Bottom Line: However, the induction of genes linked to mechanisms of DNA replication and repair in cisplatin- and topotecan-treated OC spheroids could be associated with immediate adaptive response to treatment.Finally, multicellular growth conditions that are known to alter gene expression (including cell adhesion and cytoskeleton organization), could substantially contribute in reducing the initial effectiveness of CT drugs in OC spheroids.Results described in this study underscore the potential of the microarray technology for unraveling the complex mechanisms of CT drugs actions in OC spheroids and early cellular response to treatment.

View Article: PubMed Central - HTML - PubMed

Affiliation: Department of Medicine, Laval University, Québec (Québec), Canada. syles@hotmail.com

ABSTRACT

Background: Chemotherapy (CT) resistance in ovarian cancer (OC) is broad and encompasses diverse unrelated drugs, suggesting more than one mechanism of resistance. To better understand the molecular mechanisms controlling the immediate response of OC cells to CT exposure, we have performed gene expression profiling in spheroid cultures derived from six OC cell lines (OVCAR3, SKOV3, TOV-112, TOV-21, OV-90 and TOV-155), following treatment with 10,0 microM cisplatin, 2,5 microM paclitaxel or 5,0 microM topotecan for 72 hours.

Results: Exposure of OC spheroids to these CT drugs resulted in differential expression of genes associated with cell growth and proliferation, cellular assembly and organization, cell death, cell cycle control and cell signaling. Genes, functionally involved in DNA repair, DNA replication and cell cycle arrest were mostly overexpressed, while genes implicated in metabolism (especially lipid metabolism), signal transduction, immune and inflammatory response, transport, transcription regulation and protein biosynthesis, were commonly suppressed following all treatments. Cisplatin and topotecan treatments triggered similar alterations in gene and pathway expression patterns, while paclitaxel action was mainly associated with induction of genes and pathways linked to cellular assembly and organization (including numerous tubulin genes), cell death and protein synthesis. The microarray data were further confirmed by pathway and network analyses.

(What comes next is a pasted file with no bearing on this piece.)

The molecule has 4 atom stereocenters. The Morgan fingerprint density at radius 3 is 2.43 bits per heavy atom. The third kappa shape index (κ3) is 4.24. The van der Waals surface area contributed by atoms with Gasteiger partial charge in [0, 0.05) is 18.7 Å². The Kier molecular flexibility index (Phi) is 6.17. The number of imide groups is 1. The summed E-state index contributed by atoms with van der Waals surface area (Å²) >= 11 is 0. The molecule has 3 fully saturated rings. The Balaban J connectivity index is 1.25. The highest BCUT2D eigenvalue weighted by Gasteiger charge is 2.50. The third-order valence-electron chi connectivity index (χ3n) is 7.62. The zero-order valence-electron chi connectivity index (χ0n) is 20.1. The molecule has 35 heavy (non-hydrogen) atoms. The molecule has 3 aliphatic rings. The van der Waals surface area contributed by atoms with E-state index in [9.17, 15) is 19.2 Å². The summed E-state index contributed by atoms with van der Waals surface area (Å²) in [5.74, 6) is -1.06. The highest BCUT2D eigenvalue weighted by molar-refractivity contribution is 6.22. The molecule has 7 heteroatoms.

Conclusion: Most alterations in gene expression were directly related to mechanisms of the cytotoxics actions in OC spheroids. However, the induction of genes linked to mechanisms of DNA replication and repair in cisplatin- and topotecan-treated OC spheroids could be associated with immediate adaptive response to treatment. Similarly, overexpression of different tubulin genes upon exposure to paclitaxel could represent an early compensatory effect to this drug action. Finally, multicellular growth conditions that are known to alter gene expression (including cell adhesion and cytoskeleton organization), could substantially contribute in reducing the initial effectiveness of CT drugs in OC spheroids. Results described in this study underscore the potential of the microarray technology for unraveling the complex mechanisms of CT drugs actions in OC spheroids and early cellular response to treatment.

Show MeSH
Related in: MedlinePlus